Today is the birthday of Umberto Eco (1932-2016), the Italian novelist, literary critic, philosopher and semiotician (one who studies signs and symbols). Although he is best known for his historical mystery novel The Name of the Rose, Eco’s most interesting work might just be a work of nonfiction that he published in 2009 called The Infinity of Lists. In his book, Eco collects and catalogs examples of lists from literature, music, and art, showing over and over how people have turned to lists in an attempt to bring order to chaos (1).
Some people are critical of lists as a writing form. They see the ubiquitous internet listicles as a sign of the apocalypse (See March 19: Listicle Day). Eco, however, views lists differently:
The list doesn’t destroy culture; it creates it. Wherever you look in cultural history, you will find lists. In fact, there is a dizzying array: lists of saints, armies and medicinal plants, or of treasures and book titles. Think of the nature collections of the 16th century. My novels, by the way, are full of lists (2).
The following are some of the lists from literature that Eco includes in his book:
-A list of the residents of Hades from Virgil’s Aeneid, Book VI.
-A list of conditions for manhood from Rudyard Kipling’s poem “If.”
-A list of items that Tom obtained from his friends as payment for the privilege of whitewashing his fence, from Mark Twain’s The Adventures of Tom Sawyer.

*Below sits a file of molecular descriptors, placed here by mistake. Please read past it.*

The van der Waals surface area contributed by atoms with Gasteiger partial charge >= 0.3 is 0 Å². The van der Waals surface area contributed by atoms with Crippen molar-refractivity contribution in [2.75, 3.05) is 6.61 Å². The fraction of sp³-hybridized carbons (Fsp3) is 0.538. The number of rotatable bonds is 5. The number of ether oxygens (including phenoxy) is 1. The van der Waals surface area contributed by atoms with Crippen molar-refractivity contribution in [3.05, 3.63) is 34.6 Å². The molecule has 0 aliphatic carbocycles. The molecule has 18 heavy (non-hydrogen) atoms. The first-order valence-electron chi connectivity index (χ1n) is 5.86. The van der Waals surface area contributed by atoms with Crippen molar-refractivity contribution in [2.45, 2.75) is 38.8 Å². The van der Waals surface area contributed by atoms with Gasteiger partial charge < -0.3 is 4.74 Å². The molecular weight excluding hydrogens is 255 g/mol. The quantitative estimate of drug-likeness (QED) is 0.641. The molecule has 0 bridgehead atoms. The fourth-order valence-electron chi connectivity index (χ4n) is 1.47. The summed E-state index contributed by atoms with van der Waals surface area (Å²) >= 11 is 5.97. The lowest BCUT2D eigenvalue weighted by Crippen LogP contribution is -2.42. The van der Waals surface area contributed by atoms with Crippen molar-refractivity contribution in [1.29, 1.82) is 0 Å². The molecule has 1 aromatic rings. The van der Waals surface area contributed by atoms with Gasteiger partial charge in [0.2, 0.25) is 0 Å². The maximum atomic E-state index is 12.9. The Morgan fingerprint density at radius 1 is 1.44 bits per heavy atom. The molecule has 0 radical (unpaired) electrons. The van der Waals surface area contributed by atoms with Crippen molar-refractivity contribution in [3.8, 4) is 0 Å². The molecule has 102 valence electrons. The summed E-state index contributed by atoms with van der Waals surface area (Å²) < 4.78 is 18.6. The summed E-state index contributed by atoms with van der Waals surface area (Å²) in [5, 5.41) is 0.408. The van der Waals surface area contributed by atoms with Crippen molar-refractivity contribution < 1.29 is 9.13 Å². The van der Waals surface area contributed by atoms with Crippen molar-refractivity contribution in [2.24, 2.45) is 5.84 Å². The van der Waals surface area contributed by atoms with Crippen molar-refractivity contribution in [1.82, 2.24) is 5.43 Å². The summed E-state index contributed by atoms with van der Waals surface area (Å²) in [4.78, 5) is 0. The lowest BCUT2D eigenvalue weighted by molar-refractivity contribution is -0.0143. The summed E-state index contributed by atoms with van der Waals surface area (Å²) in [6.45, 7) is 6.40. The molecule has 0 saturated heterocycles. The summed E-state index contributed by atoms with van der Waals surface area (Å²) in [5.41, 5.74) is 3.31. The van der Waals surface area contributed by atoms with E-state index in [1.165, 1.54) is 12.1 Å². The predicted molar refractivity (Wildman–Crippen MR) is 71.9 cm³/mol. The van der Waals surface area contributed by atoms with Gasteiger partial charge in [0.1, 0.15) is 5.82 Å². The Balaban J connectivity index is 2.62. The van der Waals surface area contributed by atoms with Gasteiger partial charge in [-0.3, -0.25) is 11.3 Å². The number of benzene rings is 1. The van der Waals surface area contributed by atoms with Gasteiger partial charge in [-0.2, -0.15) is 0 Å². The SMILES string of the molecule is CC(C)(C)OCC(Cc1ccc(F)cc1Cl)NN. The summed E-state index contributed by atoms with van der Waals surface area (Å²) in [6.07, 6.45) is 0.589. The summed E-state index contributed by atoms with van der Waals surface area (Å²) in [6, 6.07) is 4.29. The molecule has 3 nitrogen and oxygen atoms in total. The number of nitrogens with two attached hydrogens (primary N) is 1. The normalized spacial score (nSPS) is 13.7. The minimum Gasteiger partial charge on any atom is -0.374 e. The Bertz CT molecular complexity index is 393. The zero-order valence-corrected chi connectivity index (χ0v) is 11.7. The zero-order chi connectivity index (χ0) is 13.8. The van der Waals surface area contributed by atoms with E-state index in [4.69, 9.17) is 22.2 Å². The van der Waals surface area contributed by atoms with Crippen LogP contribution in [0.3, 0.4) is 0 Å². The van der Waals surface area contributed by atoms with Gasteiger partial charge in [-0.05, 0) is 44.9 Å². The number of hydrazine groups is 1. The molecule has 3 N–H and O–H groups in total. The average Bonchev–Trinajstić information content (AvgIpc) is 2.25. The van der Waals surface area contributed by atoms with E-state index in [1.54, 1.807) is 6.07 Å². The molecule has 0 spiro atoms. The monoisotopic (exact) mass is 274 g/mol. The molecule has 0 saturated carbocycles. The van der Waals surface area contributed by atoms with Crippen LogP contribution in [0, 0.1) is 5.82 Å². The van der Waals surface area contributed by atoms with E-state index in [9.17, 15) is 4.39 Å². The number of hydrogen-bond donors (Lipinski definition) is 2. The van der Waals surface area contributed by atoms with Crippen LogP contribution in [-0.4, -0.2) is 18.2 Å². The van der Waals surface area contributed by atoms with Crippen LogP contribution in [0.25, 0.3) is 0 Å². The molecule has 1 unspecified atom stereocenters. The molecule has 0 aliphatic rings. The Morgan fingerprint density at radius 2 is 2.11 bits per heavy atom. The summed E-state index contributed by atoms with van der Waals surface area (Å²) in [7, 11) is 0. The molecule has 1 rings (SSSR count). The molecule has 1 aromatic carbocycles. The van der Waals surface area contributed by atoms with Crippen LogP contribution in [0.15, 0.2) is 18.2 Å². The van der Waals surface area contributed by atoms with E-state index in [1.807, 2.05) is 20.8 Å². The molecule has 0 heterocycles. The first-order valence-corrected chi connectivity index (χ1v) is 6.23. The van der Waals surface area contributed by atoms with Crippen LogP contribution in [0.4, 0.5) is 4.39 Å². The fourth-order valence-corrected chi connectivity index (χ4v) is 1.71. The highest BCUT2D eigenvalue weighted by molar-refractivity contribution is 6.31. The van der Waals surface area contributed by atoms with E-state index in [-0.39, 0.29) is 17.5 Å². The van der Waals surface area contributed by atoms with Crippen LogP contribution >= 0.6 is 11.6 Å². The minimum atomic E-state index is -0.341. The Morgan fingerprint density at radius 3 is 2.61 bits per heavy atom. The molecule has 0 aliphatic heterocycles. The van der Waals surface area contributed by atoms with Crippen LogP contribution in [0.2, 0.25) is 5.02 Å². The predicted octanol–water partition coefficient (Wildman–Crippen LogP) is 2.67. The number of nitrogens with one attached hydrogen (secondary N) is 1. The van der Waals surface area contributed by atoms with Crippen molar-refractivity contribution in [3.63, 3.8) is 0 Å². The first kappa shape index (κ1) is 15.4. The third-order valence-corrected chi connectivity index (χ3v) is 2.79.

-A list of book categories from the bookstore in Italo Calvino’s novel If on a Winter’s Night a Traveler.
Lists fascinate us because they appeal to our inherent need for organization. A list’s title gives the reader immediate and easily categorized information, such as “The Ten Commandments” or “Thirteen Signs You’re Addicted to Lip Balm.”
Lists are an essential tool that assist writers to shovel up heaping helpings of savory details for the reader to enjoy. Too often writers dwell too much on abstractions and generalities. Lists remind the writer that the reader is hungry for concrete details. Readers can be told things for only so long; they prefer, instead, to be shown things, things that they can see, hear, taste, smell, and feel.
Today’s Challenge: Your Personal Parade of Particulars
What are some titles of lists that you would find interesting to enumerate and catalogue your life experiences? Generating your own lists is a great way to practice generating specific, concrete details in your writing. Generate at least three list titles of your own, or use some of the examples below. Then, based on the three titles, generate three separate lists, each containing at least seven items.
Things I’ve Found
Songs on My iPod
Jobs I’d Hate to Have
Things I Love to Hate
Things I Hope to Do by the Time I’m Fifty
Reasons I Get Up in the Morning
Important Numbers in My Life
Things I Can Rant About?
Things I Can Rave About?
Places I’d Like to Go Before I Die
Nicknames I’ve Had in My Life
Most Memorable People I’ve Met
(Common Core Writing 2 – Expository)
Quotation of the Day: How does one attempt to grasp the incomprehensible? Through lists, through catalogs, through collections in museums and through encyclopedias and dictionaries. There is an allure to enumerating how many women Don Giovanni slept with . . . . We also have completely practical lists — the shopping list, the will, the menu — that are also cultural achievements in their own right. -Umbeto Eco
1-Eco, Umberto. The Infinity of Lists. New York: Rizzoli, 2009.
2-Beyer, Susanne and Lothar Gorris. We Like Lists Because We Don’t Want to Die. Spiegal.